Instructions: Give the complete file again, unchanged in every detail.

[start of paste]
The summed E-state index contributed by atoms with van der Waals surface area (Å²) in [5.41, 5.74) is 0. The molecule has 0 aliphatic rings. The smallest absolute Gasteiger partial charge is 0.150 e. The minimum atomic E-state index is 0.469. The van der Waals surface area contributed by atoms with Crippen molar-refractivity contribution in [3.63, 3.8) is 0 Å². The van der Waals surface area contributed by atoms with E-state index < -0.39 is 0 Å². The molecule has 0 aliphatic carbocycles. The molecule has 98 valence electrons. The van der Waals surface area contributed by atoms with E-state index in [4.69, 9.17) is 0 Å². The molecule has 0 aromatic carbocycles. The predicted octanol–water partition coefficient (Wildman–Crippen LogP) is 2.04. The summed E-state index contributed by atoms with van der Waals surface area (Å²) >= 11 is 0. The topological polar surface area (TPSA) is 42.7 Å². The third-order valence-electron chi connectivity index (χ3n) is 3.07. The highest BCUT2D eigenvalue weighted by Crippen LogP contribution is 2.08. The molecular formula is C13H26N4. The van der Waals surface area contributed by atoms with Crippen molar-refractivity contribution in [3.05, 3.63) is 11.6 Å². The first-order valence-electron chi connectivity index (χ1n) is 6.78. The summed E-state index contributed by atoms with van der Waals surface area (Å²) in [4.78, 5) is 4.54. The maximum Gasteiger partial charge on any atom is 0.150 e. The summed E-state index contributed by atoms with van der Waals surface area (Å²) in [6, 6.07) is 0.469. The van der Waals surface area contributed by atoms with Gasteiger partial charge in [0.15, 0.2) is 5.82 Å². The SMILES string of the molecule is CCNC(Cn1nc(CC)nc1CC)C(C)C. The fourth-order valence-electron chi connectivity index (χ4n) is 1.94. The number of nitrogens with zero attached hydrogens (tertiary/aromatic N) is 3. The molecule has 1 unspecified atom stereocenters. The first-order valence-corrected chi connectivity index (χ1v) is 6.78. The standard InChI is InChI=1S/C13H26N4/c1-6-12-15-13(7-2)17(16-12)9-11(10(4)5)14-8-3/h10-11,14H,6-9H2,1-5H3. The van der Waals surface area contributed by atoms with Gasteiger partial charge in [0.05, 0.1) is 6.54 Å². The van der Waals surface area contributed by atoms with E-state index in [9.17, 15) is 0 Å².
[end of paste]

The summed E-state index contributed by atoms with van der Waals surface area (Å²) in [5.41, 5.74) is 0. The molecule has 0 aliphatic rings. The smallest absolute Gasteiger partial charge is 0.150 e. The minimum atomic E-state index is 0.469. The van der Waals surface area contributed by atoms with Crippen molar-refractivity contribution in [3.63, 3.8) is 0 Å². The van der Waals surface area contributed by atoms with E-state index < -0.39 is 0 Å². The molecule has 0 aliphatic carbocycles. The molecule has 98 valence electrons. The van der Waals surface area contributed by atoms with E-state index in [4.69, 9.17) is 0 Å². The molecule has 0 aromatic carbocycles. The predicted octanol–water partition coefficient (Wildman–Crippen LogP) is 2.04. The summed E-state index contributed by atoms with van der Waals surface area (Å²) >= 11 is 0. The topological polar surface area (TPSA) is 42.7 Å². The third-order valence-electron chi connectivity index (χ3n) is 3.07. The highest BCUT2D eigenvalue weighted by Crippen LogP contribution is 2.08. The molecular formula is C13H26N4. The van der Waals surface area contributed by atoms with Crippen molar-refractivity contribution in [3.05, 3.63) is 11.6 Å². The first-order valence-electron chi connectivity index (χ1n) is 6.78. The summed E-state index contributed by atoms with van der Waals surface area (Å²) in [4.78, 5) is 4.54. The maximum Gasteiger partial charge on any atom is 0.150 e. The summed E-state index contributed by atoms with van der Waals surface area (Å²) in [6, 6.07) is 0.469. The van der Waals surface area contributed by atoms with Gasteiger partial charge in [0.15, 0.2) is 5.82 Å². The SMILES string of the molecule is CCNC(Cn1nc(CC)nc1CC)C(C)C. The fourth-order valence-electron chi connectivity index (χ4n) is 1.94. The number of nitrogens with zero attached hydrogens (tertiary/aromatic N) is 3. The molecule has 1 unspecified atom stereocenters. The first-order valence-corrected chi connectivity index (χ1v) is 6.78. The standard InChI is InChI=1S/C13H26N4/c1-6-12-15-13(7-2)17(16-12)9-11(10(4)5)14-8-3/h10-11,14H,6-9H2,1-5H3. The van der Waals surface area contributed by atoms with Gasteiger partial charge in [0.05, 0.1) is 6.54 Å². The van der Waals surface area contributed by atoms with E-state index in [9.17, 15) is 0 Å².